Jump to content
The Official RONR Q & A Forums

"Mystery Amendments" to Bylaws


Recommended Posts

I've been talking to the gentleman in our church society who is probably the only other member who actually cares about our bylaws, and parliamentary procedure, and such. He's been a member for many decades, and has an encyclopædic knowledge of the bylaws (having been on several bylaws committees). According to this gentleman, the bylaws under which we are now operating were never adopted. He believes that changes were "slipped in" by various pastors or board members over the past (somewhat tumultuous) decade or so.

I'm inclined to believe him, and, I'm sure the minutes of past meetings are woefully incomplete, to the point that they would be useless to prove the point one way or another.

It seems that, if we're operating under bylaws that were never adopted, this would constitute a continuing breach of order, and that a point of order could be raised. My question is, "Then what?" What happens if the assembly agrees that the bylaws are invalid? What happens if the assembly doesn't care (which I think is more likely)? What is the proper way to fix this?

Link to post
Share on other sites

I've been talking to the gentleman in our church society who is probably the only other member who actually cares about our bylaws, and parliamentary procedure, and such. He's been a member for many decades, and has an encyclopædic knowledge of the bylaws (having been on several bylaws committees). According to this gentleman, the bylaws under which we are now operating were never adopted. He believes that changes were "slipped in" by various pastors or board members over the past (somewhat tumultuous) decade or so.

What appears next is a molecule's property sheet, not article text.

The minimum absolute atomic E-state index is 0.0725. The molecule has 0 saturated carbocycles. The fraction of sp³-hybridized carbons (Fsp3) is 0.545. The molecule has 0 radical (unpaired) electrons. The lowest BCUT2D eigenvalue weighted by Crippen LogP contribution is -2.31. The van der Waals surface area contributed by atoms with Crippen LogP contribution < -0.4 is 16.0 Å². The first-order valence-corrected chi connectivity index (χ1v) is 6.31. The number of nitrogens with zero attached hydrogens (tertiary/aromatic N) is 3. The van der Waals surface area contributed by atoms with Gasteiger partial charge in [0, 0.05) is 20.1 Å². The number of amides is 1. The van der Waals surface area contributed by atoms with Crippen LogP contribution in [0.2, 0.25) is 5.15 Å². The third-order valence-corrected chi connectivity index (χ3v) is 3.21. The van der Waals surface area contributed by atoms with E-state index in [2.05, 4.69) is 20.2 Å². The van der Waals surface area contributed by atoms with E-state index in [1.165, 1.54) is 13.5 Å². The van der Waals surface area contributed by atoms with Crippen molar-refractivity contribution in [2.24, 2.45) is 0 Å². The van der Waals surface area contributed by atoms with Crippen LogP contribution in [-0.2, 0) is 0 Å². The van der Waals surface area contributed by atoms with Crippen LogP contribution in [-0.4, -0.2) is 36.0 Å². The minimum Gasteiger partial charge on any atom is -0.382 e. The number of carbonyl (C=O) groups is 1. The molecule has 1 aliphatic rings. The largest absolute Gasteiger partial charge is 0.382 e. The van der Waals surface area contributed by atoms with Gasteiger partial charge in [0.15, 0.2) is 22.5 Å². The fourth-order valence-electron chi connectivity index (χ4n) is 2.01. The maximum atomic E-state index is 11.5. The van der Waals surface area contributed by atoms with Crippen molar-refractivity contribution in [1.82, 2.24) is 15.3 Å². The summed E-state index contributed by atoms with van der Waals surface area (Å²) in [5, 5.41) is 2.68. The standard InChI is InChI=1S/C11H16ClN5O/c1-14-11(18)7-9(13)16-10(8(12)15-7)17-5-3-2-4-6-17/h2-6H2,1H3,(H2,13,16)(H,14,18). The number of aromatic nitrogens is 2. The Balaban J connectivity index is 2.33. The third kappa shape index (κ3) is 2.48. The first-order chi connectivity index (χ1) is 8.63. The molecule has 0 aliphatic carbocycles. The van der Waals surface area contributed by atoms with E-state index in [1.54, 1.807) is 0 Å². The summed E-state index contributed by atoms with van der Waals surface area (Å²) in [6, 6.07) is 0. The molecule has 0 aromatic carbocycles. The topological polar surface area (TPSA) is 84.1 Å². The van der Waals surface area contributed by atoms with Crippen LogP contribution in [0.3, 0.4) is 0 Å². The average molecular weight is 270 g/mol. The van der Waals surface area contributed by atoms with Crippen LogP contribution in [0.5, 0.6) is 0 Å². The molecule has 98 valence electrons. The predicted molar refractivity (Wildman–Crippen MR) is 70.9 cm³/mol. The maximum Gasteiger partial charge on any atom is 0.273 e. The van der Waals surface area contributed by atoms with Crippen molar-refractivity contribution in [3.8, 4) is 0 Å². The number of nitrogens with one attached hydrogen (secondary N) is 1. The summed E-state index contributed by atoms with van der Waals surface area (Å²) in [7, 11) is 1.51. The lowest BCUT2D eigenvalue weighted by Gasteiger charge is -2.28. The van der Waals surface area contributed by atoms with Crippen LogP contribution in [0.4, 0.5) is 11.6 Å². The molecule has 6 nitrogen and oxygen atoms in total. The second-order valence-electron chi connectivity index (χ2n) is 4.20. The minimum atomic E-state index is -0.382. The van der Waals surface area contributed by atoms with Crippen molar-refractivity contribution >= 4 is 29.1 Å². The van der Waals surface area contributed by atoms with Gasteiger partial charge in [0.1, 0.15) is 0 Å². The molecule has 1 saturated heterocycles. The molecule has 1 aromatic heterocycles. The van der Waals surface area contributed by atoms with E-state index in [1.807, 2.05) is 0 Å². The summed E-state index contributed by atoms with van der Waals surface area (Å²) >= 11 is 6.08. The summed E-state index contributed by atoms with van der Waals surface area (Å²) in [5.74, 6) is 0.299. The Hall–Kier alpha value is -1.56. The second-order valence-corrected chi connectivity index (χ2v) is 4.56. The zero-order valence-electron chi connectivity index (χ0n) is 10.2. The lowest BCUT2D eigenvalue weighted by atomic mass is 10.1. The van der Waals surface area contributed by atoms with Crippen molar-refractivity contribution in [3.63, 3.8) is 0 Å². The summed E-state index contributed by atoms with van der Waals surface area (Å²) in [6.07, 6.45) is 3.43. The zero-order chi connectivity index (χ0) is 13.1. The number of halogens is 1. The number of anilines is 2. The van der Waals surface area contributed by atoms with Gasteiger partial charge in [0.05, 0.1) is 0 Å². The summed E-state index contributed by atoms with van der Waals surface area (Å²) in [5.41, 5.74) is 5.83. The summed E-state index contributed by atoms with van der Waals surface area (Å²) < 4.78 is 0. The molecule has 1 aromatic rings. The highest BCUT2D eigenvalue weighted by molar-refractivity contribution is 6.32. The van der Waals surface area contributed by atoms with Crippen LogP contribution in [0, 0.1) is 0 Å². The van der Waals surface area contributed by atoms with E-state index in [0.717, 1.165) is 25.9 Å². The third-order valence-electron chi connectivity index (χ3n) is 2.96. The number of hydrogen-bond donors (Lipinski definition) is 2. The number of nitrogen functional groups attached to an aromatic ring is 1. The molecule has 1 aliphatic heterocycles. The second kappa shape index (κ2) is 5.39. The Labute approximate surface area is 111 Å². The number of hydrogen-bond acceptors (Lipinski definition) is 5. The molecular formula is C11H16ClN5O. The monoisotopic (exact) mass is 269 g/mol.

I'm inclined to believe him, and, I'm sure the minutes of past meetings are woefully incomplete, to the point that they would be useless to prove the point one way or another.

It seems that, if we're operating under bylaws that were never adopted, this would constitute a continuing breach of order, and that a point of order could be raised. My question is, "Then what?" What happens if the assembly agrees that the bylaws are invalid? What happens if the assembly doesn't care (which I think is more likely)? What is the proper way to fix this?

As the presiding officer in the unfortunate situation that you describe, I think you have to assume that the bylaws the secretary has ARE the bylaws... and get to work on drafting new ones with the guy you mentioned. It looks like you have the start of a pretty good bylaw committee.

Link to post
Share on other sites

This is an interesting question, I have run into this situation myself in various organizations I have belonged to. In at least one case we decided to simply do a general revision of the bylaws. Its like rebooting, and worked out well. And from that point on, minutes were more carefully kept, etc. At least until I moved away ... :)

Link to post
Share on other sites

It looks like you have the start of a pretty good bylaw committee.

Quite agreed, but as a cautionary note, I recall Mr. Sullo clarifying his position as Moderator, and that (if I'm correct) he is not a member of the society (or of the board at least)? This may require special handling (membership approval?), if so, to get a non-member on the bylaw committee, yes?

Link to post
Share on other sites